ebrakes (breakaway switch) as a short term anti theft measure

Discussion in 'Tires / Brakes / Bearings / Axles' started by Anthony Hitchings, Nov 3, 2021.

  1. tfischer

    tfischer A bad day camping beats a good day at the office

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    Brakes are not intended to be energized for long periods of time. The also don't see 12V in practice during normal driving. You will burn out the magnet coil in no time.
     
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  2. Michael J

    Michael J Member

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    What brand and type you use that sounds kinda cool
     
  3. Anthony Hitchings

    Anthony Hitchings Well-Known Member Silver Supporting Member

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    its not me - it was from another forum member
     
  4. Wrenchgear

    Wrenchgear Near Elmira, Southern Ontario

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    So, what did you wind up doing for security that night?

    Heavy chains and the best pad locks can easily be beaten with a cheap cordless angle grinder and a cut off wheel. Bad guys can buy that set up for a lot less than what you spend on your chains and locks, and then just cut a link or a shackle in literally seconds. Yes, it makes noise, but its noise that is over very quickly. I have crappy locks on my hitch coupler too, but if I'm too worried about something happening to it, I'll take a wheel off. If you think the bad guys are driving around with a spare tire to put on, then take both wheels off. Beyond that, you need to chain a big dog to the trailer tongue.
     
  5. davido

    davido Well-Known Member

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    There is no way I would do this.

    The breakaway switch system is intended to never be used, but if it does get used, it's to mitigate the damage your trailer causes to other vehicles in a catastrophic event. So almost consider it a single-use design.

    Sure, you may be able to pull it 20 times and it's fine. But I really doubt it would be ok leaving those magnets engaged at maximum force for even an hour. The magnet coils will heat up and prematurely fail. The switch itself will wear out prematurely. And the battery will be under load the entire time as well. If that load is 3A, ok no problem -- you could run it 13 hours. 6A, you could run it 6 hours. But each hour at 3A is about 80% of your total available capacity.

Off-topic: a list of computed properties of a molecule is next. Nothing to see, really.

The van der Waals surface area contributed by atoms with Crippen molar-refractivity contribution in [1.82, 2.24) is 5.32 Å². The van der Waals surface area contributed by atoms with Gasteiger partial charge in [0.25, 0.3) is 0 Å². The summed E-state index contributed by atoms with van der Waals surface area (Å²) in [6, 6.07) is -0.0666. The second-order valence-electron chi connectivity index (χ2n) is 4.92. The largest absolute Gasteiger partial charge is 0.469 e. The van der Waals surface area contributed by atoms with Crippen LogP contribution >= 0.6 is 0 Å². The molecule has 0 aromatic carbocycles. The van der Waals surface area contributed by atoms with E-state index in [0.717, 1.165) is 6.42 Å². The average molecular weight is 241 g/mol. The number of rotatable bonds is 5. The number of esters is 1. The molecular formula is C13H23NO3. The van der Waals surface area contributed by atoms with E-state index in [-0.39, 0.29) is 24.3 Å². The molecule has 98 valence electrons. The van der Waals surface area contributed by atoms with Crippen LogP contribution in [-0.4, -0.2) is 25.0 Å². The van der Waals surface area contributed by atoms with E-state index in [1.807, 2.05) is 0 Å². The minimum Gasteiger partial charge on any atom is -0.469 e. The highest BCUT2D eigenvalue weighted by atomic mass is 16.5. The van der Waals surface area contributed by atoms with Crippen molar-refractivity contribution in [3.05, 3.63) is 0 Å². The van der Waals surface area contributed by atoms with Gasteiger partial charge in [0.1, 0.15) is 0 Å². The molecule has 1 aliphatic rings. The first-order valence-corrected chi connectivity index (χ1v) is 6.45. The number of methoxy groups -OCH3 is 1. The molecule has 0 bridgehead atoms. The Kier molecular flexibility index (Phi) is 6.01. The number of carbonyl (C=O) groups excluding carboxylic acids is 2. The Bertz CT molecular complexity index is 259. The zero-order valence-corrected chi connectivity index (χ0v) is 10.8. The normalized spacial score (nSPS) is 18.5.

6. Anthony Hitchings

    Anthony Hitchings Well-Known Member Silver Supporting Member

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    to answer Wrenchgear, for security that night :

    big tongue lock to block access to ball "socket"
    big security cable to nearby tree
    motion alarm inside the camper

    plus, it was inside our cul-de-sac, which seems to rarely attract bad persons
     
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  7. Grandpa Don

    Grandpa Don Well-Known Member

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    So what would be the drawback to the suggestion I had on Sunday? Sure the battery would drain in an hour or two. But it would be cheaper to buy or re-charge the battery than to buy a whole new camper. If nothing else you could follow the black tire mark all the way to where the tires blew out.
     
  8. davido

    davido Well-Known Member

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    The drawbacks would be prematurely worn out brake magnet coils, and breakaway switch mechanism.

    The proper tool for this job is an anti-theft boot on the wheel. Yanking the breakaway switch is harmful to the switch itself, designed for single use, and harmful to the brake coils.

    If everyone keeps saying this is a bad idea and you keep asking "well how about for just a couple hours?", why ask our opinion? I've seen no new information or clarification that changes my opinion it's a bad idea.
     
  9. Anthony Hitchings

    Anthony Hitchings Well-Known Member Silver Supporting Member

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    No drawbacks if it means that you get to keep the camper - brake stuff is cheap compared to a camper - especially if you have put a lot of work into modifying the camper - as we have.

    Cooking the brake magnets won't start a fire - its inside a metal space.

    And the exterior wiring is more than adequately rated for the continuous current
     
  10. tfischer

    tfischer A bad day camping beats a good day at the office

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    Brake magnets cost about $60, plus the labor (yours or hourly) of removing the entire hub. I just replaced one this summer. Cheaper than a new camper, sure... but it's far from foolproof as far as anti-theft.
     
  11. Anthony Hitchings

    Anthony Hitchings Well-Known Member Silver Supporting Member

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    TEST RESULTS
    at the end of 2 hours, in 68 degree F air.

    current started closer to 2 amps and then soon settled at 1.79 amps, peak localized temperature is 257 deg F after 2 hours. The metal pan below the magnet is 85 deg F.
    Electricity was supplied by two 12V SLA wired in parallel.

    In actual use as an anti-theft brake, the magnet would lose heat to the brake drum, so this test is escessively arduous.